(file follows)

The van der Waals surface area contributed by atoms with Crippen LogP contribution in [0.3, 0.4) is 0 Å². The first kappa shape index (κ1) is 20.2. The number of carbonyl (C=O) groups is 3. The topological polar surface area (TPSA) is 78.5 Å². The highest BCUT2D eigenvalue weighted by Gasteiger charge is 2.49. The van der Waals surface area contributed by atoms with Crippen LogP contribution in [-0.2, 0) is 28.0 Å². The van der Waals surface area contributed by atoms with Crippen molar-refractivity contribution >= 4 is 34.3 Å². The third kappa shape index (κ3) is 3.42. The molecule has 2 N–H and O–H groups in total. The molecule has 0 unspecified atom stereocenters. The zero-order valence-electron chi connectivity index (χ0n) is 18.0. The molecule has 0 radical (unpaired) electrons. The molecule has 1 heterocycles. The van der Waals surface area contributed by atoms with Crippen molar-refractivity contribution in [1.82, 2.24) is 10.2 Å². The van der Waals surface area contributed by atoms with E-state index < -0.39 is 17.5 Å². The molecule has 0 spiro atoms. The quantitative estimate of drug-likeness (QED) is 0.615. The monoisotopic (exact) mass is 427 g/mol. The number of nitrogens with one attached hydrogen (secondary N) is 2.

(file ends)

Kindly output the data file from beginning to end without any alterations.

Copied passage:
The van der Waals surface area contributed by atoms with Crippen LogP contribution in [0.3, 0.4) is 0 Å². The first kappa shape index (κ1) is 20.2. The number of carbonyl (C=O) groups is 3. The topological polar surface area (TPSA) is 78.5 Å². The highest BCUT2D eigenvalue weighted by Gasteiger charge is 2.49. The van der Waals surface area contributed by atoms with Crippen LogP contribution in [-0.2, 0) is 28.0 Å². The van der Waals surface area contributed by atoms with Crippen molar-refractivity contribution >= 4 is 34.3 Å². The third kappa shape index (κ3) is 3.42. The molecule has 2 N–H and O–H groups in total. The molecule has 0 unspecified atom stereocenters. The zero-order valence-electron chi connectivity index (χ0n) is 18.0. The molecule has 0 radical (unpaired) electrons. The molecule has 1 heterocycles. The van der Waals surface area contributed by atoms with Crippen molar-refractivity contribution in [1.82, 2.24) is 10.2 Å². The van der Waals surface area contributed by atoms with E-state index < -0.39 is 17.5 Å². The molecule has 0 spiro atoms. The quantitative estimate of drug-likeness (QED) is 0.615. The monoisotopic (exact) mass is 427 g/mol. The number of nitrogens with one attached hydrogen (secondary N) is 2.